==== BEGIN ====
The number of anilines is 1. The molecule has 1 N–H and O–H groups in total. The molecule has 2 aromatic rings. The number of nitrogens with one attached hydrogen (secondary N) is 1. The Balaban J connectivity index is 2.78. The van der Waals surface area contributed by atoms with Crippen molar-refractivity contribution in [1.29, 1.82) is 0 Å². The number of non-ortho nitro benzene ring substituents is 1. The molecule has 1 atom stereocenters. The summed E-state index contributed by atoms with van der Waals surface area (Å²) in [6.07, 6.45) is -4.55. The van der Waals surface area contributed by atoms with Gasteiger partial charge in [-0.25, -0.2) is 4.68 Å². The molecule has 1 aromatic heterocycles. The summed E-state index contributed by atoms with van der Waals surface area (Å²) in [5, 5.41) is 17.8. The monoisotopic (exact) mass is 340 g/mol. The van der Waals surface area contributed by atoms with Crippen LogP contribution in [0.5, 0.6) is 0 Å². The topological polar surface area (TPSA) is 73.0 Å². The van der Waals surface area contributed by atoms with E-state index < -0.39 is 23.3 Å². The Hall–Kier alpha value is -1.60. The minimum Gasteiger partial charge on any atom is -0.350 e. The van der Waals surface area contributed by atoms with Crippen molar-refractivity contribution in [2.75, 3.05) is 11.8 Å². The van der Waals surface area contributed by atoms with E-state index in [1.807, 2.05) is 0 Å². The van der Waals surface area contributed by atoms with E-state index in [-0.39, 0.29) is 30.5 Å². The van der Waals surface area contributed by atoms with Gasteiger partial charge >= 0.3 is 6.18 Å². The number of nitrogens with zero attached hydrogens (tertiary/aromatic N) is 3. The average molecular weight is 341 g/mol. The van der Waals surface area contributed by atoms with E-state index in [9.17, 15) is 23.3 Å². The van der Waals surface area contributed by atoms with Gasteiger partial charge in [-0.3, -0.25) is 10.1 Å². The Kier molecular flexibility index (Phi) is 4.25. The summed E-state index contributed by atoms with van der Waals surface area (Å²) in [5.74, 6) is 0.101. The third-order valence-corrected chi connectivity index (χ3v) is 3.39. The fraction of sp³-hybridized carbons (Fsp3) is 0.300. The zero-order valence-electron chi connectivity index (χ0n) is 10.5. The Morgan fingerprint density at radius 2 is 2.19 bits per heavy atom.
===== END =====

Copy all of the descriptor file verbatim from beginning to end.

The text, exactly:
The number of anilines is 1. The molecule has 1 N–H and O–H groups in total. The molecule has 2 aromatic rings. The number of nitrogens with one attached hydrogen (secondary N) is 1. The Balaban J connectivity index is 2.78. The van der Waals surface area contributed by atoms with Crippen molar-refractivity contribution in [1.29, 1.82) is 0 Å². The number of non-ortho nitro benzene ring substituents is 1. The molecule has 1 atom stereocenters. The summed E-state index contributed by atoms with van der Waals surface area (Å²) in [6.07, 6.45) is -4.55. The van der Waals surface area contributed by atoms with Gasteiger partial charge in [-0.25, -0.2) is 4.68 Å². The molecule has 1 aromatic heterocycles. The summed E-state index contributed by atoms with van der Waals surface area (Å²) in [5, 5.41) is 17.8. The monoisotopic (exact) mass is 340 g/mol. The van der Waals surface area contributed by atoms with Crippen LogP contribution in [0.5, 0.6) is 0 Å². The topological polar surface area (TPSA) is 73.0 Å². The van der Waals surface area contributed by atoms with E-state index < -0.39 is 23.3 Å². The Hall–Kier alpha value is -1.60. The minimum Gasteiger partial charge on any atom is -0.350 e. The van der Waals surface area contributed by atoms with Crippen molar-refractivity contribution in [2.75, 3.05) is 11.8 Å². The van der Waals surface area contributed by atoms with E-state index in [1.807, 2.05) is 0 Å². The van der Waals surface area contributed by atoms with E-state index in [-0.39, 0.29) is 30.5 Å². The van der Waals surface area contributed by atoms with Gasteiger partial charge >= 0.3 is 6.18 Å². The number of nitrogens with zero attached hydrogens (tertiary/aromatic N) is 3. The average molecular weight is 341 g/mol. The van der Waals surface area contributed by atoms with E-state index in [9.17, 15) is 23.3 Å². The van der Waals surface area contributed by atoms with Gasteiger partial charge in [-0.3, -0.25) is 10.1 Å². The Kier molecular flexibility index (Phi) is 4.25. The summed E-state index contributed by atoms with van der Waals surface area (Å²) in [5.74, 6) is 0.101. The third-order valence-corrected chi connectivity index (χ3v) is 3.39. The fraction of sp³-hybridized carbons (Fsp3) is 0.300. The zero-order valence-electron chi connectivity index (χ0n) is 10.5. The Morgan fingerprint density at radius 2 is 2.19 bits per heavy atom.